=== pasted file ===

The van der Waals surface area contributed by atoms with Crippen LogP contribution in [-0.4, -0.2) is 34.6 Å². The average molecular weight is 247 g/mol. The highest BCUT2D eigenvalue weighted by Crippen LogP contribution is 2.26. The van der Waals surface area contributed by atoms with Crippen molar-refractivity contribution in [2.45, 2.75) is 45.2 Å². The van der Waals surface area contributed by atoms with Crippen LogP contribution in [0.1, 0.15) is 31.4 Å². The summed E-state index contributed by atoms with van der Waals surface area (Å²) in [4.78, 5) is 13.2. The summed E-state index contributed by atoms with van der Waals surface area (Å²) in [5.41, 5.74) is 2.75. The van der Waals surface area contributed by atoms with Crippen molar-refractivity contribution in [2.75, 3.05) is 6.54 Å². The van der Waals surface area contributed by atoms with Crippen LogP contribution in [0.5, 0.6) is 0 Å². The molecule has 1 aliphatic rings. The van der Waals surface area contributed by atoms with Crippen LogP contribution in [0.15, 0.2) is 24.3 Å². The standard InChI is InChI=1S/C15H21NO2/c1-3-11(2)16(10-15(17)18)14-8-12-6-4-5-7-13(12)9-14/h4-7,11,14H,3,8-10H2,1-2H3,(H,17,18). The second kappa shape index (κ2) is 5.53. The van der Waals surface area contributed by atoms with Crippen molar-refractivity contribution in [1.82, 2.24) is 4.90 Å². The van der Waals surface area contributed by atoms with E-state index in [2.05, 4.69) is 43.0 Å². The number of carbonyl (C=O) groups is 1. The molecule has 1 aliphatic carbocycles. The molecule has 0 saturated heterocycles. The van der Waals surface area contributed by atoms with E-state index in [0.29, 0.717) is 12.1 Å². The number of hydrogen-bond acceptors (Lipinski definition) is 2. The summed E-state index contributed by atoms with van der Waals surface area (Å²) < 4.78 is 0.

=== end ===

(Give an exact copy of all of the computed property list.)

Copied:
The van der Waals surface area contributed by atoms with Crippen LogP contribution in [-0.4, -0.2) is 34.6 Å². The average molecular weight is 247 g/mol. The highest BCUT2D eigenvalue weighted by Crippen LogP contribution is 2.26. The van der Waals surface area contributed by atoms with Crippen molar-refractivity contribution in [2.45, 2.75) is 45.2 Å². The van der Waals surface area contributed by atoms with Crippen LogP contribution in [0.1, 0.15) is 31.4 Å². The summed E-state index contributed by atoms with van der Waals surface area (Å²) in [4.78, 5) is 13.2. The summed E-state index contributed by atoms with van der Waals surface area (Å²) in [5.41, 5.74) is 2.75. The van der Waals surface area contributed by atoms with Crippen molar-refractivity contribution in [2.75, 3.05) is 6.54 Å². The van der Waals surface area contributed by atoms with Crippen LogP contribution in [0.5, 0.6) is 0 Å². The molecule has 1 aliphatic rings. The van der Waals surface area contributed by atoms with Crippen LogP contribution in [0.15, 0.2) is 24.3 Å². The standard InChI is InChI=1S/C15H21NO2/c1-3-11(2)16(10-15(17)18)14-8-12-6-4-5-7-13(12)9-14/h4-7,11,14H,3,8-10H2,1-2H3,(H,17,18). The second kappa shape index (κ2) is 5.53. The van der Waals surface area contributed by atoms with Crippen molar-refractivity contribution in [1.82, 2.24) is 4.90 Å². The van der Waals surface area contributed by atoms with E-state index in [2.05, 4.69) is 43.0 Å². The number of carbonyl (C=O) groups is 1. The molecule has 1 aliphatic carbocycles. The molecule has 0 saturated heterocycles. The van der Waals surface area contributed by atoms with E-state index in [0.29, 0.717) is 12.1 Å². The number of hydrogen-bond acceptors (Lipinski definition) is 2. The summed E-state index contributed by atoms with van der Waals surface area (Å²) < 4.78 is 0.